HOMESTEAD, Fla. -- Danica Patrick's husband gave her a stock car last Christmas. She threw a party to show it off to her friends.
"But in order to go in the garage and see it, you had to drink a shot of moonshine," Patrick said. "I thought that was such a NASCAR thing to do."
Patrick is embracing her crossover from IndyCar racing to NASCAR, whether it's the technical adaptation or historical knowledge of the sport that originated with bootleggers modifying cars so they could outrun the law while hauling corn whiskey.
Patrick has said farewell to IndyCar racing after seven years as the most successful female driver in history. She's making a career change to NASCAR. The cars might be harder to handle, but the popularity isn't, and the magnetic Patrick is sure to be queen of the racetrack in no time.
Fans, even those soaked by intermittent rain showers, were glad to see the petite star, and she was glad to be here. The learning curve hasn't been as painful as she expected because everyone it seems -- even her competition -- wants her to succeed.
"The easiest part has been the people and the help I get from drivers," she said. "The mood is positive, optimistic, encouraging. They've been patient."
Patrick, not always as cheerful as such NASCAR corporate-correct mainstays as Jeff Gordon, Carl Edwards and Jimmie Johnson, is feeling more secure and relaxed about her decision.
"I feel like I'm home," she said. "It feels like I'm a kid racing go-karts again. It's fun -- the people, the style of racing. I feel really comfortable and happy."
NASCAR is overjoyed, especially as it tries to restore TV ratings and stave off dwindling sponsor support during weak economic times. Patrick, who earned about $13 million last year in prize and endorsement money, brings more than a pretty face and oft-photographed body to a gearhead culture. She's good. She's smart. She's tough. A Patrick handshake will make you feel sorry for her steering wheels.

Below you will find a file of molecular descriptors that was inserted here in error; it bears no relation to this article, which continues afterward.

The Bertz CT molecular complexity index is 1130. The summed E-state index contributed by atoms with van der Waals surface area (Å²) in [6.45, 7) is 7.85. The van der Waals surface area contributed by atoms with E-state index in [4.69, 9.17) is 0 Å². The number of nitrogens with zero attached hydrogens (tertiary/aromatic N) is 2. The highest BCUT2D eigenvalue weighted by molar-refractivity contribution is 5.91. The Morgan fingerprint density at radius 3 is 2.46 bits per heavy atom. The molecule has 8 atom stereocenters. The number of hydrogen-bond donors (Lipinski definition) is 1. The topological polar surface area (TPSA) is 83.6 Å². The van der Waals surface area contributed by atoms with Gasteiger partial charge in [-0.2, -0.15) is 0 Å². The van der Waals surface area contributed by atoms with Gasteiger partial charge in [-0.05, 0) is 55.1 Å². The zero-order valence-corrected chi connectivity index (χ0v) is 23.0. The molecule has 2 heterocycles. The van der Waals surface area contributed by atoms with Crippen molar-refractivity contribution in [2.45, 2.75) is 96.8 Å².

"She's already exceeded expectations," said Rusty Wallace, former Cup champion and an ESPN commentator. "She's had a lot of top-10 finishes, and I didn't think she'd get there so soon."
Patrick, 29, has competed sporadically for two seasons in NASCAR's Nationwide Series, steppingstone to the premier Sprint Cup Series. Entering Homestead, her best finish was fourth in Las Vegas. She had a chance to win at Daytona in July but got caught up in an accident near the finish and placed 10th.
"She hauled (butt) -- that was her coming-out party," said Elliott Sadler, who has raced side-by-side with Patrick this year.
Next year, she will compete full-time in 33 Nationwide races for Dale Earnhardt Jr.'s team and enter 10 Sprint Cup races for Tony Stewart's team, making her debut in the Daytona 500. Patrick plans to move to Cup level in 2013.
Consider what Patrick is doing: IndyCars weigh 1,530 pounds, have open cockpits, wide tires, a low center of gravity, a strong downforce and 650-horsepower engines that reach speeds of 230 mph. Stock cars weigh 3,400 pounds, have roofs and 850-horsepower engines that reach speeds of 200 mph, but with less downforce they tend to slide around the track.
She's getting off a thoroughbred and onto a mule.
IndyCars rarely touch but NASCAR is a contact sport where bumping can be part of the strategy.
"Stock cars don't stop well, plus you're pack racing in close confines," said Dale Jarrett, former Cup champion and an ESPN commentator. "The shorter tracks -- like Richmond and Bristol -- will be more tricky for her than the 1.5-mile ovals because there's a lot of pushing and shoving and throwing the car around."
Talented drivers -- such as Dario Franchitti and Sam Hornish Jr. -- have struggled with the switch. Hornish, three-time IndyCar series champ, switched in 2008 and just won his first Nationwide race last week. He rushed too quickly to the Cup level.
"I'm not saying one type of racing is more difficult than the other -- it's just that they are two different sports, like changing from basketball to football," Sadler said.
Patrick said safety wasn't an issue when she decided to move to NASCAR, which hasn't had a fatality since Dale Earnhardt's death in 2001. But it must have been in the back of her mind. Her teammate Paul Dana was killed in an accident at Homestead in 2006. On Oct. 16, Dan Wheldon died when his car went airborne and flipped at Las Vegas in Patrick's final race as a full-time IndyCar driver.
"It does feel safer," she said at a NASCAR event after driving a Wheldon tribute car. "Accidents happen, but having my head covered definitely adds a level of comfort."
In 2008, Patrick became the first woman to win an IndyCar race at the Japan 300. Twice she came close to winning the Indy 500 (which she plans to race in again). She has the potential to do more groundbreaking in NASCAR, where no woman has won a Cup race.
She loves the challenge. She said that driving without the computerized telemetry data generated in IndyCar operations has awoken her instincts and taken her back to her roots as a scrappy girl racing go-karts in Illinois.
"It's been tough, but on the flip side," she said, "you get to drive the car the way it feels natural."